Away from home, the Middle Eastern band finds rhythm in Germany

BERLIN (AP) – When Eden Kami closes his eyes and starts singing ancient melodies in Arabic and Hebrew, Jewish-Israeli bassist Or Rosenfeld plays the double bass, and Syrian band member Vasim Mukdad creates sparkling sounds on his 12-stringed audience. on a musical journey through the Middle East.

But all three musicians live far away – in Germany. Returning to their home region, they will probably not be able to speak together due to long-standing hostilities between their governments and societies.

“It took us 3,500 miles to meet, even though it’s like a two-hour drive,” says the 37-year-old Muqdad, referring to the theoretical driving distance between their homes in neighboring Syria and Israel because people don’t really may legally move from Syria to Israel or vice versa.

“Borders in the Middle East are places where people can separate people,” Mukdad added.

Mukdad arrived in Berlin in 2016, a refugee who says he was tortured during the Syrian civil war. Kami, 35, an Arab member of the Druze minority in northern Israel, has arrived in the German capital in search of freedom and peace.

Rosenfeld, the grandson of Holocaust survivors, came in search of an affordable, cosmopolitan city where he didn’t have to get a second job to make a living as a musician. Boris Slavikowski, a drummer who recently joined the band, is an emigrant from Poland.

Kami initiated his group, Kayan Project, in 2017.

Kajan, the Arabic word for existence, is also the theme of their music and unity. By creating and performing songs, they are constantly learning how much they have in common and how close the roots of their cultures and languages ​​are, despite all the hatred on which they grew up.

“As musicians, we are all very similar,” said Rosenfeld, 32. – I wouldn’t even call us a mixed band, because “mixed” is just a concept when you put ethnicity first, but we put our music first. “

Kami, who grew up speaking Arabic and Hebrew, says it was natural for her to use both languages ​​for her songs.

“I definitely dream of them, sing in them, think in them and feel in them,” she told the Associated Press earlier this week in Berlin, where the band performed aboard a docked boat on the Havel River.

“I think it’s a very interesting way to live a complex identity, it’s not just one thing,” she added. “And I feel very happy to express it in art.”

In the Middle East, Syrians are still waging civil war, Israeli Jews and Palestinians have been fighting for their land for decades, and relations between neighboring countries have been marred by past wars. In Berlin, artists can celebrate what unites them, instead of mourning their divisions.

“The idea is that we can create a culture together, although we do not share 100% political views, origins,” said Mukdad, an atheist with Muslim parents. “We can start communicating with each other. We can start a dialogue. “

On Sunday night, Kami, dressed in a dark green dress and gray high-heeled shoes, opened the show with a Hebrew song called “Ahavat Neurai,” or “First Love,” followed by an Arabic song called “Ghesh” or “Cheat”.

Many of the songs played by the band were well-known Israeli or Arabic tunes; some wrote themselves.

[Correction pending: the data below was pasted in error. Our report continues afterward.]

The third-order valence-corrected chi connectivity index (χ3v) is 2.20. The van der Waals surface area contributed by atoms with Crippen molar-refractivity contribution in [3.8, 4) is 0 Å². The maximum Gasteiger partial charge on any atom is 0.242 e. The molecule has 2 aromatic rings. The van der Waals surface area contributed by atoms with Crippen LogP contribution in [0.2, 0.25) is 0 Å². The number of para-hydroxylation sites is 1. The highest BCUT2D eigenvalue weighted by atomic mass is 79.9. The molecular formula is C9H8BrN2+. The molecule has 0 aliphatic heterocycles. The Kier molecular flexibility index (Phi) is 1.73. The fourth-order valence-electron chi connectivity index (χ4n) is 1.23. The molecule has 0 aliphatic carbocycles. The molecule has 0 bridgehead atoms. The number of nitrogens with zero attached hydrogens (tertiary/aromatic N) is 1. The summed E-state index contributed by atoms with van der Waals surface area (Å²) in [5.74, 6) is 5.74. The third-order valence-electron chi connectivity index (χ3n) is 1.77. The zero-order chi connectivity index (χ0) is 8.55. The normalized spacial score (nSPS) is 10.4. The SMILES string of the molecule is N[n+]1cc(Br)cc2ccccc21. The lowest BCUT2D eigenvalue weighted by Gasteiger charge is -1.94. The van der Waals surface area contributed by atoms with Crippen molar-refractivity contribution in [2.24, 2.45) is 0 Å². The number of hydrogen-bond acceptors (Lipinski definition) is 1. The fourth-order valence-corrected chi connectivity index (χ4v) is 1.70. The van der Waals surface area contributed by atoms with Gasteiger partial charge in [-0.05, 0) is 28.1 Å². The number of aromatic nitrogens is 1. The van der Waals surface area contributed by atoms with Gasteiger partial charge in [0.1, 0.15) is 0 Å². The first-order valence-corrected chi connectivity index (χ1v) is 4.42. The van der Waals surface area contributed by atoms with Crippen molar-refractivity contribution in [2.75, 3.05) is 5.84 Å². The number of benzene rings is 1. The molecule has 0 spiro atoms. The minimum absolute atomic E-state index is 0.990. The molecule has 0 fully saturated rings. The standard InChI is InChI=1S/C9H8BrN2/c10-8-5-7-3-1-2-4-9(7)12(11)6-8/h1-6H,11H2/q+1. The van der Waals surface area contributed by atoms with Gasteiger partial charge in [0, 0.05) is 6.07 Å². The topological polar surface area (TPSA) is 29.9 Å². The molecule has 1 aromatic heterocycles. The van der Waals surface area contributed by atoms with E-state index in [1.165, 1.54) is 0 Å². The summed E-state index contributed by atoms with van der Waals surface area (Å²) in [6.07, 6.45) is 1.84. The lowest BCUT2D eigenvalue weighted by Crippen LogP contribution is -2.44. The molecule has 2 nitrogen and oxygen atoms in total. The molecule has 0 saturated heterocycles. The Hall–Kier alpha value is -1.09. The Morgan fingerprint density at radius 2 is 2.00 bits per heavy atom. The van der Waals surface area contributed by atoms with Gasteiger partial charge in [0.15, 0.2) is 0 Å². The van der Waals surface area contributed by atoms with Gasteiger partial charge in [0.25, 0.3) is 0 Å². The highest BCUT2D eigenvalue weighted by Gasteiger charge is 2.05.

“Language, literature, religion, culture, music, food, climate, geography – all these memories and images we bring with us,” said Mukdad. “And then, if you put it into music, it will be like a garden full of flowers of different colors.”

“Dancing for No One”, written by Rosenfeld, is the title track of their first album. It came out in April. The lyrics – the only song in English – are both melancholic and reassuring.

“I go where I want to be, I hear the river flowing to the sea, I feel the waves coming back to me … Thoughts are clear, my heart is beating slowly. The stones mark the way to the unknown, ”Kami sang as Mukdad hid his face behind his black curly hair, which played on the udder. Rosenfeld, whose bald shaven head was covered with a flat cap, moved to the rhythm, playing the double bass.

“They’re all fantastic musicians,” said Jonas Berndt, a Swedish musician living in Berlin who came to see the band.

The band was invited to perform at the opening week of the MS Goldberg Jewish Theater, another unique Berlin work.

The idea of ​​presenting art related to Jewish culture – theater, music, literature – on the boat was conceived by a group of artists who called themselves “Discover Jewish Europe” a few years ago. Due to the pandemic and financial problems, the exhibition boat opened only last week.

The boat, which in the past was used to transport gravel on German rivers, will be moored at Havel all summer, then in the fall will cross the Spree River in central Berlin, and in the future will travel through Germany on various waterways.

Max Doleman, one of the founders of the Jewish Boat Theater and the musician himself, explained the site’s mission.

“We are talking about dialogue, intercultural dialogue, the fight against anti-Semitism and racism,” he said. “We just hope that with our diverse program we can present much of what constitutes the existence of Jews in all its aspects.”


Religion Coverage Associated Press is supported by AP’s collaboration with The Conversation US with funding from Lilly Endowment Inc. AP is solely responsible for this content.

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